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Four things to take away from Cisco's 2013 Q1 results

Four things to take away from Cisco's 2013 Q1 results

Cisco has done better than expected. Could it fulfill its dream of becoming the Number 1 IT company in the industry?

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Four things are clear from Cisco's better-than-expected Q1 FY 2013 results:

  • Cisco's resolve to become the Number One vendor in IT

  • Collaboration and TelePresence remain challenging product areas for the company

  • Europe and the public sector continue to be challenging markets

  • Cisco's intent on connecting EVERYTHING

Cisco's Q1 came in ahead of Wall Street expectations and as a result, the companys stock rose 5 percent at the end of the day Wednesday. Revenue rose 6 percent, adjusted earnings per share rose 11 percent, order growth was solid in the US, edge routing, wireless and data center were particularly strong, and Q2 guidance was in-line with analyst estimates.


Yet there continue to be trouble spots. Economic conditions in Europe are still an issue, leading to weakness in orders and product revenue growth.  Orders for Cisco products in the region fell 10 percent from last year, with enterprise decreasing mid-teens and service provider declining in the high-teens.

The US public sector vertical is also still soft, down 15 percent from a year ago.

Weakness in both of these markets contributed to a 2 percent decline in Ciscos switching and routing revenue.

Collaboration also continues to be a laggard in Ciscos product portfolio. The business was down 8 percent again this quarter from a year ago which was a record quarter - just as it was in Q4, 2012. Cisco just named its third chief for the business in less than a year, and is intent on correcting recent trends.

"We need to do a better job in collaboration, and will continue to invest in innovation and sales execution to capitalize on this very important marketplace," CEO John Chambers said in the Q1 conference call this week. A transcript of that call can be found on the Seeking Alpha.com site.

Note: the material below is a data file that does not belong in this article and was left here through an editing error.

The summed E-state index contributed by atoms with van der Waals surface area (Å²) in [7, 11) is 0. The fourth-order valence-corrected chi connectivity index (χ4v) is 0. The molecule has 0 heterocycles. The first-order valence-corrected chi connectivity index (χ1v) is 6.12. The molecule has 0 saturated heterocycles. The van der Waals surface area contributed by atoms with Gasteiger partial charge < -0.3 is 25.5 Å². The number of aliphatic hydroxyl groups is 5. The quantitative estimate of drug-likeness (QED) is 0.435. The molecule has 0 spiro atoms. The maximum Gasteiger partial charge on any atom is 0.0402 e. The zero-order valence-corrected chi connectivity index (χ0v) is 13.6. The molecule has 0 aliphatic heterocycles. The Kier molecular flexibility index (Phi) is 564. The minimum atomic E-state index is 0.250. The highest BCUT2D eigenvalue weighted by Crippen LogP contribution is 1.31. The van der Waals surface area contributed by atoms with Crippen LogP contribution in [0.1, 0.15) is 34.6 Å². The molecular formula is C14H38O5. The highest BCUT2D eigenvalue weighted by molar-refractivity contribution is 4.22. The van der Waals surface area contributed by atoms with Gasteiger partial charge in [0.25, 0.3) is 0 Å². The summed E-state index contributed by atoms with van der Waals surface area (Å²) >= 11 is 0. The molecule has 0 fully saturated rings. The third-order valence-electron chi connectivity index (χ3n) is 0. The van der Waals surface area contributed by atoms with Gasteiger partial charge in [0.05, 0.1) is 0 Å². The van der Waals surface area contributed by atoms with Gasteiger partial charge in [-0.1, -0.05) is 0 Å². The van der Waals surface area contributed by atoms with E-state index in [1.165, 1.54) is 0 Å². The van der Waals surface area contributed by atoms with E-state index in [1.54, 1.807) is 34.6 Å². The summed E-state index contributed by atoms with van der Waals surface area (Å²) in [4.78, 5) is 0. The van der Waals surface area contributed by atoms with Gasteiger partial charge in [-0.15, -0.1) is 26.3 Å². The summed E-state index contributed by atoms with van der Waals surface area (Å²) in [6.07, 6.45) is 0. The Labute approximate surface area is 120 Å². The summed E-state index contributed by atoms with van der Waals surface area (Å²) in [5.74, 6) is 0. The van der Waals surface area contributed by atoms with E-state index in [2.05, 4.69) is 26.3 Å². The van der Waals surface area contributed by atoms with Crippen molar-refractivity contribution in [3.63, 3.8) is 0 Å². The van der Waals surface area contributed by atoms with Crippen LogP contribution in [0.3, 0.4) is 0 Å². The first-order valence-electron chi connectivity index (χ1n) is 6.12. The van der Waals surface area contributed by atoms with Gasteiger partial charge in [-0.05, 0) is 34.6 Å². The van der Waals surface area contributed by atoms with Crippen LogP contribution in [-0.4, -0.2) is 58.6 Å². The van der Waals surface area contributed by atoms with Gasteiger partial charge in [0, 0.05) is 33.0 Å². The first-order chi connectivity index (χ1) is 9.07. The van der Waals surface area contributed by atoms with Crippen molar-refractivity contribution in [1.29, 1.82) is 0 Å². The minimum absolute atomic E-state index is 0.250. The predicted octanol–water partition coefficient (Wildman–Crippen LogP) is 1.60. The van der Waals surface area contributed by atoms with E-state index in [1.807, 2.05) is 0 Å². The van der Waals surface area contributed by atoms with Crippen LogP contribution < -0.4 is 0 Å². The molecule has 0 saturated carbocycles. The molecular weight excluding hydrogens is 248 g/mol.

"Some of the priorities include integrating WebEx, Jabber, unified communications and TelePresence into a single call manager," Chamber said.

"You will see us continue to pull together our TelePresence, unified communication and WebEx offerings into an integrated open architecture that enables communication with any device to any other, with consistent experience and unparalleled ease of use," he said. "We believe this strategy will position us well to address the evolving requirements in this market."

Speaking of TelePresence, that HD conferencing business was down in the mid-teens overall, and more than 30 percent in the US federal government market in Q1.

"We anticipate (collaboration) being a tough battle, especially if we don't see economies pick up from present levels," Chamber said.

It may be key to Cisco's ambitions of becoming the Number One IT company in the industry. Chambers reiterated that goal this week and, despite the product challenges, said that Cisco's prepped to attain it.

"We are evolving the role we play in our customer accounts moving from the top communications company to our goal of becoming the Number One IT company," he said.

Thats assisted by 61 percent growth in Ciscos data center business, where the UCS server platform is spurring follow on sales. In the enterprise, data center grew 54 percent in Q1 for Cisco, fueled by the adoption of Intel Romley- based servers. Chambers says Cisco is No. 4 in the overall server market after three years in the business.

The service provider data centre business doubled in the quarter.

For the first time, we are starting to see our leadership in IT, especially the UCS pull through our communication products, Chamber said. This is especially important in terms how CIO's are beginning to view Cisco, not just as a leader in communications, but view us as an IT player, who also does communications.

But it is these and other opportunities in cloud, mobility, video, software and services, driving Cisco to what Chambers says is the companys biggest market transition yet: The Internet of Everything.

Chambers describes the Internet of everything as a platform to connect the 99% of the world thats not connected now.

Ninety-nine percent of the devices aren't connected, he says. It has huge implications for a big data, huge implications of where you put processing and storage throughout the network, huge implications on security, programmability, flexibility, etc.

We have an unprecedented ability to harness and turn the information that will flow across networks and to new capabilities, which are experiences and unprecedented economic opportunities for the businesses, individuals and countries, he says. The opportunity for Cisco and the intelligent network is clearing compelling.

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